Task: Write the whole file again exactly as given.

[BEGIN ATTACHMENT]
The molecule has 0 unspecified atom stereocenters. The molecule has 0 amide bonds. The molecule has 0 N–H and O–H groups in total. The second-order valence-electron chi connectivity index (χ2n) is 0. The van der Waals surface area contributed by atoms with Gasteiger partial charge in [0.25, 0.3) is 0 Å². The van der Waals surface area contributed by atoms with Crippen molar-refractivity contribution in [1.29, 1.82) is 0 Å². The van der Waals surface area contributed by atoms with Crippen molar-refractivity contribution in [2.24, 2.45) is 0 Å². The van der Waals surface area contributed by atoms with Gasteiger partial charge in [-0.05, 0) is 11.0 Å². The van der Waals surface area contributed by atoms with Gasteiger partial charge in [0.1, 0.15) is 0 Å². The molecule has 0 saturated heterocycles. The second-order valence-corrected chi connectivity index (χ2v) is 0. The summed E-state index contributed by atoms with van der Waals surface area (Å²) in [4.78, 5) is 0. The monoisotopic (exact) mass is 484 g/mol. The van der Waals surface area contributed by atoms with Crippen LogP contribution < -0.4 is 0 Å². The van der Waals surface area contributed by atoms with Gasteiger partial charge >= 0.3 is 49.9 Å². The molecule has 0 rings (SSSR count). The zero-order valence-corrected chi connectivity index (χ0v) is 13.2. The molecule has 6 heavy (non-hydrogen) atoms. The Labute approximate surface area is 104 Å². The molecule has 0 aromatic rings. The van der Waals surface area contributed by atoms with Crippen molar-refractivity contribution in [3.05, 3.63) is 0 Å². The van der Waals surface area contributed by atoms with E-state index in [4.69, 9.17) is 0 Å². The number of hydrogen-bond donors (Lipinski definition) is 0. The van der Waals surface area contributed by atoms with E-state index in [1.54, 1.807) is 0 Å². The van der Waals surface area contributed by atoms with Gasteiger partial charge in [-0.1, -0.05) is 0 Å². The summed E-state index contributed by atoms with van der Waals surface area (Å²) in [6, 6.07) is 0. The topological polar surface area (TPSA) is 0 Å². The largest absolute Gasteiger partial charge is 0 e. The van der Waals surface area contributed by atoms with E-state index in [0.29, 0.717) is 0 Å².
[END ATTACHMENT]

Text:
The molecule has 0 unspecified atom stereocenters. The molecule has 0 amide bonds. The molecule has 0 N–H and O–H groups in total. The second-order valence-electron chi connectivity index (χ2n) is 0. The van der Waals surface area contributed by atoms with Gasteiger partial charge in [0.25, 0.3) is 0 Å². The van der Waals surface area contributed by atoms with Crippen molar-refractivity contribution in [1.29, 1.82) is 0 Å². The van der Waals surface area contributed by atoms with Crippen molar-refractivity contribution in [2.24, 2.45) is 0 Å². The van der Waals surface area contributed by atoms with Gasteiger partial charge in [-0.05, 0) is 11.0 Å². The van der Waals surface area contributed by atoms with Gasteiger partial charge in [0.1, 0.15) is 0 Å². The molecule has 0 saturated heterocycles. The second-order valence-corrected chi connectivity index (χ2v) is 0. The summed E-state index contributed by atoms with van der Waals surface area (Å²) in [4.78, 5) is 0. The monoisotopic (exact) mass is 484 g/mol. The van der Waals surface area contributed by atoms with Crippen LogP contribution < -0.4 is 0 Å². The van der Waals surface area contributed by atoms with Gasteiger partial charge >= 0.3 is 49.9 Å². The molecule has 0 rings (SSSR count). The zero-order valence-corrected chi connectivity index (χ0v) is 13.2. The molecule has 6 heavy (non-hydrogen) atoms. The Labute approximate surface area is 104 Å². The molecule has 0 aromatic rings. The van der Waals surface area contributed by atoms with Crippen molar-refractivity contribution in [3.05, 3.63) is 0 Å². The van der Waals surface area contributed by atoms with E-state index in [4.69, 9.17) is 0 Å². The number of hydrogen-bond donors (Lipinski definition) is 0. The van der Waals surface area contributed by atoms with E-state index in [1.54, 1.807) is 0 Å². The van der Waals surface area contributed by atoms with Gasteiger partial charge in [-0.1, -0.05) is 0 Å². The summed E-state index contributed by atoms with van der Waals surface area (Å²) in [6, 6.07) is 0. The topological polar surface area (TPSA) is 0 Å². The largest absolute Gasteiger partial charge is 0 e. The van der Waals surface area contributed by atoms with E-state index in [0.29, 0.717) is 0 Å².